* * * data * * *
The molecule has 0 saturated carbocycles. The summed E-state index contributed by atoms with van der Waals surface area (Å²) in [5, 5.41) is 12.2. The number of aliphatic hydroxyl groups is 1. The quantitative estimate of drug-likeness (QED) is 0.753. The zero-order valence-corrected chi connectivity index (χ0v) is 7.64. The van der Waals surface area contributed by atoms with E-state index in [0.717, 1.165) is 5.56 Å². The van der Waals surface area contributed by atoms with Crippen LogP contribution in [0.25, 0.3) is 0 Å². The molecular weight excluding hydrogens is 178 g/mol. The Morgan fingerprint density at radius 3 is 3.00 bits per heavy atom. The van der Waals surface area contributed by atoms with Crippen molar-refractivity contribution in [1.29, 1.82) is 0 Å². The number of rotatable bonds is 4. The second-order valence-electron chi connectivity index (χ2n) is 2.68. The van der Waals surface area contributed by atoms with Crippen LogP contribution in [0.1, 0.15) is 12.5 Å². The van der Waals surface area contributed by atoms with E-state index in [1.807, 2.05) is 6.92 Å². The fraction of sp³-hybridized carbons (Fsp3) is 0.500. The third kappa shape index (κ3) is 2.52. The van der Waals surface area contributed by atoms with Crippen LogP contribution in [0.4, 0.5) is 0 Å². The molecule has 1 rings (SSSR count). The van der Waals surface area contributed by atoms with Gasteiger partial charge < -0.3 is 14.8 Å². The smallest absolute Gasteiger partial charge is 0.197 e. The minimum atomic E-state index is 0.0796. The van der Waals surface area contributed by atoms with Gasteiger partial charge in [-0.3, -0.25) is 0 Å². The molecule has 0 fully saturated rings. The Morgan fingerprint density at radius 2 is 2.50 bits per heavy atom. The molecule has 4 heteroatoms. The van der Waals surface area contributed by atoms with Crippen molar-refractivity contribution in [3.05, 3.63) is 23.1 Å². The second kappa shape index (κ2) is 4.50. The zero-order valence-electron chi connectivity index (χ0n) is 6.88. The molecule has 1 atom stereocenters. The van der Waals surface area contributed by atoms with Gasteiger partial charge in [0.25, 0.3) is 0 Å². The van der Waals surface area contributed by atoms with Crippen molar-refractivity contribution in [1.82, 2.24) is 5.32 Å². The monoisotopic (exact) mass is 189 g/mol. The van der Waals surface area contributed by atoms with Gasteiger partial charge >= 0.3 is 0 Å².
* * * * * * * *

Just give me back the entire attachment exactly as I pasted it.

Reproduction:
The molecule has 0 saturated carbocycles. The summed E-state index contributed by atoms with van der Waals surface area (Å²) in [5, 5.41) is 12.2. The number of aliphatic hydroxyl groups is 1. The quantitative estimate of drug-likeness (QED) is 0.753. The zero-order valence-corrected chi connectivity index (χ0v) is 7.64. The van der Waals surface area contributed by atoms with E-state index in [0.717, 1.165) is 5.56 Å². The van der Waals surface area contributed by atoms with Crippen LogP contribution in [0.25, 0.3) is 0 Å². The molecular weight excluding hydrogens is 178 g/mol. The Morgan fingerprint density at radius 3 is 3.00 bits per heavy atom. The van der Waals surface area contributed by atoms with Crippen molar-refractivity contribution in [1.29, 1.82) is 0 Å². The number of rotatable bonds is 4. The second-order valence-electron chi connectivity index (χ2n) is 2.68. The van der Waals surface area contributed by atoms with Crippen LogP contribution in [0.1, 0.15) is 12.5 Å². The van der Waals surface area contributed by atoms with E-state index in [1.807, 2.05) is 6.92 Å². The fraction of sp³-hybridized carbons (Fsp3) is 0.500. The third kappa shape index (κ3) is 2.52. The van der Waals surface area contributed by atoms with Crippen LogP contribution in [0.4, 0.5) is 0 Å². The molecule has 1 rings (SSSR count). The van der Waals surface area contributed by atoms with Gasteiger partial charge < -0.3 is 14.8 Å². The smallest absolute Gasteiger partial charge is 0.197 e. The minimum atomic E-state index is 0.0796. The van der Waals surface area contributed by atoms with Gasteiger partial charge in [-0.3, -0.25) is 0 Å². The molecule has 0 fully saturated rings. The Morgan fingerprint density at radius 2 is 2.50 bits per heavy atom. The molecule has 4 heteroatoms. The van der Waals surface area contributed by atoms with Crippen molar-refractivity contribution in [3.05, 3.63) is 23.1 Å². The second kappa shape index (κ2) is 4.50. The zero-order valence-electron chi connectivity index (χ0n) is 6.88. The molecule has 1 atom stereocenters. The van der Waals surface area contributed by atoms with Gasteiger partial charge in [0.25, 0.3) is 0 Å². The van der Waals surface area contributed by atoms with Crippen molar-refractivity contribution in [1.82, 2.24) is 5.32 Å². The monoisotopic (exact) mass is 189 g/mol. The van der Waals surface area contributed by atoms with Gasteiger partial charge >= 0.3 is 0 Å².